Customer Review

743 of 777 people found the following review helpful
5.0 out of 5 stars From an iPhone user..., 8 May 2011
This review is from: Samsung I9100 Galaxy S II 16 GB Sim Free Smartphone (Wireless Phone Accessory)
**** 8 WEEK UPDATE ****
Having had this phone for two months now I thought I'd update this. There are several things now about Android and the GS2 in general that are now apparent to me and may be deal-breakers for some of you, though it should be noted that most of these are applicable to all Android phones, and not just the GS2:

1. If you use your phone as your primary music player (e.g. like an iPod) then this is NOT the phone for you - it (as far as I can determine) has no dedicated hardware to decode audio and so it uses a lot of CPU power to play music. The phone will get very hot in your pocket from the CPU heat and within 4 hours the battery will be completely dead. This turned out to be a deal breaker for me as I use my phone extensively for music playback, and the iPhone is still the only phone I know of that gives 40 hours playback.

2. Gapless audio playback is not supported by Android, though some players buffer the next track to simulate the feature (e.g. PowerAmp) if you're willing to pay for them. Gapless playback may be supported in future Android versions, though I don't know how or when one could find out exactly what version of Android will support it.

3. There is a very common bug in the GS2 whereby an application called 'Wifi Sharing' will randomly start itself in the background and consume a huge amount of CPU power (doing nothing) and drain your battery SEVERELY. Your battery will be dead in 6 hours if you don't 'force close' the application. The only solution at the moment if you have this problem is to install something like WatchDog Lite and set up an 'alert' to warn you when Wifi Sharing starts to overtake your CPU so that you can 'force close' it.

4. For all of Android's beauty and the Touchwiz inteface Samsung has put on top of it, I've become aware of some quirks of Android, especially relating to the (VERY) inconsistent use of the menu button. Many applications use this button differently (or not at all), showing different menu items on this button depending on what screen/section you are in on the application. It's definitely not intuitive in this regard compared to iOS, though some applications do use it appropriately and in a logical manner. On the other hand, the 'back' button is fantastic and I think Apple should employ one in their phones, too.

5. Screen burn-in. I've not seen many posts about this around the intertubes, but there is what can only be described as burn-in visible on the notification/status bar of the phone when you are using an application that hides the bar (e.g. having a white section where the status bar would otherwise be displayed). It looks exactly the same as burn-in looks on a plasma television; a slightly dark/grey area where the reception indicator, clock, and other indicators normally display. I suspect this is related to the super AMOLED plus screen technology though most people will probably never notice it - if they did it would be discussed in forums all over the internet.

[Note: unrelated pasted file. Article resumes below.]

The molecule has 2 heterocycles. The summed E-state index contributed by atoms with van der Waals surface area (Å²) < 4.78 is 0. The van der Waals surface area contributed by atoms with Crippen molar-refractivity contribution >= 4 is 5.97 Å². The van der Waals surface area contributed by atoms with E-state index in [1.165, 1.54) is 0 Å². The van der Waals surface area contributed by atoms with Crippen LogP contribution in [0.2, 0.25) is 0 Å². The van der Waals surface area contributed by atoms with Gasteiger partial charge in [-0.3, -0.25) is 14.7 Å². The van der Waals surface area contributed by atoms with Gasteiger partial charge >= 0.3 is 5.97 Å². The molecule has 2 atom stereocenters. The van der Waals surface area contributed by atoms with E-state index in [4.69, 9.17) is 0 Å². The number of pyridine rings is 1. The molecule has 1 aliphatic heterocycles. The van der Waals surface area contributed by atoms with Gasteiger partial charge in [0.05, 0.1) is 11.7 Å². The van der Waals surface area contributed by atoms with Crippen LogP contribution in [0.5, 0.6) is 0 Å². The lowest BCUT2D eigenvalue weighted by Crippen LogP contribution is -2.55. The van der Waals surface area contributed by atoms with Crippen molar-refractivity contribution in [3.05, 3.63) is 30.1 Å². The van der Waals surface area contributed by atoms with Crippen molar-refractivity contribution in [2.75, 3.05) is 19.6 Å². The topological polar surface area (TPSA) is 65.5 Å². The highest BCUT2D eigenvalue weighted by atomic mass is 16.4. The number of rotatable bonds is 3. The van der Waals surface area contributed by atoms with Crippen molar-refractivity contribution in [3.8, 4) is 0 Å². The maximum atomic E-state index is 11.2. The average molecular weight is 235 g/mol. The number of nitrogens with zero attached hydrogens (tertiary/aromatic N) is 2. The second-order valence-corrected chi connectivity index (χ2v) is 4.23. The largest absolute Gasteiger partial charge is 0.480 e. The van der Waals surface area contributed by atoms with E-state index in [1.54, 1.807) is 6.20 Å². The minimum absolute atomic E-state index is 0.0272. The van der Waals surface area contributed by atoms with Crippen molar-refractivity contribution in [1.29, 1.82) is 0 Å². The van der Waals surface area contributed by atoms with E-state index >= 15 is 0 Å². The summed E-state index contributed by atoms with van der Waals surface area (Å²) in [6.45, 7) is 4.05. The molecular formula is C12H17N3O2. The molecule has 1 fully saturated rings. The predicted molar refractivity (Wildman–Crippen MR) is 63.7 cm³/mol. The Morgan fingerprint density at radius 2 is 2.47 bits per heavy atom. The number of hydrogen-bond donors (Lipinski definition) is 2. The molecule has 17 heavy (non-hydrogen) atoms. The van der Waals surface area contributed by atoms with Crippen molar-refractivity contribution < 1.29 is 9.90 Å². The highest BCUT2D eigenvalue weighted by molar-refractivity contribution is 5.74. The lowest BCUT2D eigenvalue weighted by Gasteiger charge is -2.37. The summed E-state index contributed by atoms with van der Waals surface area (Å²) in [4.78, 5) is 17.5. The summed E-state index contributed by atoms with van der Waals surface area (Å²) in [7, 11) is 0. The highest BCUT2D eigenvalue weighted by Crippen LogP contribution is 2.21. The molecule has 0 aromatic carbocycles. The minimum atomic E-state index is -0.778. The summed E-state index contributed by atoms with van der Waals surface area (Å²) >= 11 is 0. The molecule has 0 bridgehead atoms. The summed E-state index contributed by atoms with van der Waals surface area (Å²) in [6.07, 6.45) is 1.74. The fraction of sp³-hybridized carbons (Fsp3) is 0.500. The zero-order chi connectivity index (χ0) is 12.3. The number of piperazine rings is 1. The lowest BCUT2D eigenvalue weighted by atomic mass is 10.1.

6. Complications with applications are frequent. Unfortunately it would seem the Android market is severely fragmented due to the shear variety of different Android hardware (i.e. handsets) available. Almost every app you download will have comments attached saying things like 'won't work on HTC Desire... ' or 'If you get the so-and-so issue then uninstall, reset and reinstall' etc., etc., Coming from iOS, this is rather jarring and definitely does not fly on a 500GBP product. Furthermore, with the exception of the very common/popular applications, you are very likely to encounter flakey apps that consume too much battery power or randomly crash/force close (or 'FC' as it's commonly called in the Android community)

7. Speaking of battery power... In my initial review (below) I mentioned how awesome it is to have widgets on the home screen. This remains true, but generally at the expense of battery life. This, combined with the battery drain experienced when using the phone for audio playback will very quickly drain your battery. You will be lucky to last the working day if you also use the phone on the road to receive and respond to emails in addition to your music, surfing, widgets, etc. This may be considered an acceptable trade-off, but no one warns you of it beforehand (at least I wasn't aware of it, and just assumed I'd still get at least a full day out of the battery). I've since learned Android phones have a horrible reputation for poor battery life. Expect to last around 12 hours with medium-light use.